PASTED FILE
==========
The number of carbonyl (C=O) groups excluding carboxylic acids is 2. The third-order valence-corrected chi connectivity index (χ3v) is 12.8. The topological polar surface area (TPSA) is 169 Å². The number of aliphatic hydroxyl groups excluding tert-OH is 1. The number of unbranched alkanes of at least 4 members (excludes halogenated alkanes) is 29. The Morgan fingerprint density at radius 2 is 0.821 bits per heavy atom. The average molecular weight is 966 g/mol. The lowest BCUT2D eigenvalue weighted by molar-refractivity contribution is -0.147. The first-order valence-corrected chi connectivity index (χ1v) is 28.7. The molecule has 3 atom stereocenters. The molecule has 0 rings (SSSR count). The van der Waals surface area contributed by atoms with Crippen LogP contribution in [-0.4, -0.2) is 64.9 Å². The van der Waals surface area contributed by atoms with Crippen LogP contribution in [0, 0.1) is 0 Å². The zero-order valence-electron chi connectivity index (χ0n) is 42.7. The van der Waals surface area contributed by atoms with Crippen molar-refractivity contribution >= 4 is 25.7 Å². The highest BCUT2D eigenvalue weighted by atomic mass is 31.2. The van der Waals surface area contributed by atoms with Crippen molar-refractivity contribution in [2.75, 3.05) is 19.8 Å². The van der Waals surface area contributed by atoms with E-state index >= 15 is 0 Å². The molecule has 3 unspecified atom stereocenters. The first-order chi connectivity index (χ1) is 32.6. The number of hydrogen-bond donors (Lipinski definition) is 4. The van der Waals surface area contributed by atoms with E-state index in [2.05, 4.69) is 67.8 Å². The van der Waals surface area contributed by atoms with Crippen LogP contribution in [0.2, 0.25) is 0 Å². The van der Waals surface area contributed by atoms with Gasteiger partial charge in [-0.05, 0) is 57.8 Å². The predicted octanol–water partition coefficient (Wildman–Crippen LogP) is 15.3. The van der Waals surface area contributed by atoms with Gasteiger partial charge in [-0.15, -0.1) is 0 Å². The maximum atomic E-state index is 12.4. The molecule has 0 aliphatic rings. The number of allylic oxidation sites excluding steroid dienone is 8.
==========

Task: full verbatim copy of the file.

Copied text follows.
The number of carbonyl (C=O) groups excluding carboxylic acids is 2. The third-order valence-corrected chi connectivity index (χ3v) is 12.8. The topological polar surface area (TPSA) is 169 Å². The number of aliphatic hydroxyl groups excluding tert-OH is 1. The number of unbranched alkanes of at least 4 members (excludes halogenated alkanes) is 29. The Morgan fingerprint density at radius 2 is 0.821 bits per heavy atom. The average molecular weight is 966 g/mol. The lowest BCUT2D eigenvalue weighted by molar-refractivity contribution is -0.147. The first-order valence-corrected chi connectivity index (χ1v) is 28.7. The molecule has 3 atom stereocenters. The molecule has 0 rings (SSSR count). The van der Waals surface area contributed by atoms with Crippen LogP contribution in [-0.4, -0.2) is 64.9 Å². The van der Waals surface area contributed by atoms with Crippen LogP contribution in [0, 0.1) is 0 Å². The zero-order valence-electron chi connectivity index (χ0n) is 42.7. The van der Waals surface area contributed by atoms with Crippen molar-refractivity contribution >= 4 is 25.7 Å². The highest BCUT2D eigenvalue weighted by atomic mass is 31.2. The van der Waals surface area contributed by atoms with Crippen molar-refractivity contribution in [2.75, 3.05) is 19.8 Å². The van der Waals surface area contributed by atoms with E-state index >= 15 is 0 Å². The molecule has 3 unspecified atom stereocenters. The first-order chi connectivity index (χ1) is 32.6. The number of hydrogen-bond donors (Lipinski definition) is 4. The van der Waals surface area contributed by atoms with E-state index in [2.05, 4.69) is 67.8 Å². The van der Waals surface area contributed by atoms with Crippen LogP contribution in [0.2, 0.25) is 0 Å². The van der Waals surface area contributed by atoms with Gasteiger partial charge in [-0.05, 0) is 57.8 Å². The predicted octanol–water partition coefficient (Wildman–Crippen LogP) is 15.3. The van der Waals surface area contributed by atoms with Gasteiger partial charge in [-0.15, -0.1) is 0 Å². The maximum atomic E-state index is 12.4. The molecule has 0 aliphatic rings. The number of allylic oxidation sites excluding steroid dienone is 8.